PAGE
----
Take, for instance, the girl in my second grade class who stole my grandmother’s bracelet out of my jewelry box when she came over for a play date.
Or, the girl from my block who joined me and a ragtag group of neighbors that ran barefoot through the streets of our small Midwestern town in the summertime. The two of us ran with the boys, playing kickball in the play lot, climbing trees, and riding bikes over the mounds of rocks at a gravel pit on the outskirts of town.
These were innocent preteen days much like in the coming-of-age film, The Sandlot. No influences of drugs or alcohol. No fighting or flirting or smoking or stealing. Just good outdoor fun and the occasional excitement when someone took a spill on a bike or we were chased out of the forest preserves by angry red winged blackbirds.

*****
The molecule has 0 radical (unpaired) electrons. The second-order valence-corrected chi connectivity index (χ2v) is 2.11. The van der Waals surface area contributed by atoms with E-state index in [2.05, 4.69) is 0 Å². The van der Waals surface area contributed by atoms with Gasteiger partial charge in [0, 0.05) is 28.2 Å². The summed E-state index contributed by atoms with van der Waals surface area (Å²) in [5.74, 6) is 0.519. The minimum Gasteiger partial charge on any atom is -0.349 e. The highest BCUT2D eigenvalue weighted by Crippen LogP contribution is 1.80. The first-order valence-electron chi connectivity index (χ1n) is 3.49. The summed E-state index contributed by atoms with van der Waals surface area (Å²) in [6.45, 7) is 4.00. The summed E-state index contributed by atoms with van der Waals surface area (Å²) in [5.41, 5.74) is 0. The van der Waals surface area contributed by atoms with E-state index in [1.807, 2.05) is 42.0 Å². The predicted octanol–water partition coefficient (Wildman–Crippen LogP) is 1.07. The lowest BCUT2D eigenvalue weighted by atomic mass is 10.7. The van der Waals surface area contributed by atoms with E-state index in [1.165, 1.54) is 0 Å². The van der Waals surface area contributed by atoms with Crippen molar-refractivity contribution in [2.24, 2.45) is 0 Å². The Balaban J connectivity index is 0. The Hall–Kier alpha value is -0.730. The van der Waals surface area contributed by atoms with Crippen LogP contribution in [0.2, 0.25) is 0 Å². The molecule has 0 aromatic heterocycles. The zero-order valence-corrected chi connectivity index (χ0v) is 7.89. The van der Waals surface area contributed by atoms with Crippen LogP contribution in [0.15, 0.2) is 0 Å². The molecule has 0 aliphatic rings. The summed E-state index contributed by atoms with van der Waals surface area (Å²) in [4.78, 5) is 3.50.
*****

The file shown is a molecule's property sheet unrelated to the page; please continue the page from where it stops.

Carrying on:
My most vivid memory of those days is the time we found a battered garbage can in the gravel pit, tipped out the rainwater, and took turns climbing inside it and logrolling down a mountain of pea gravel. I emerged from the can covered in rust, dizzy and bruised; but exhilarated beyond belief. It was the end of an unforgettable summer.
At the start of the school year, my summer girlfriend and I were surprised to find ourselves in the same confirmation class at our Lutheran church.
A young pastor led the class. He was hipper than most clergy and spoke to us like we were his contemporaries as he explained the Ten Commandments as they might apply to us in modern times.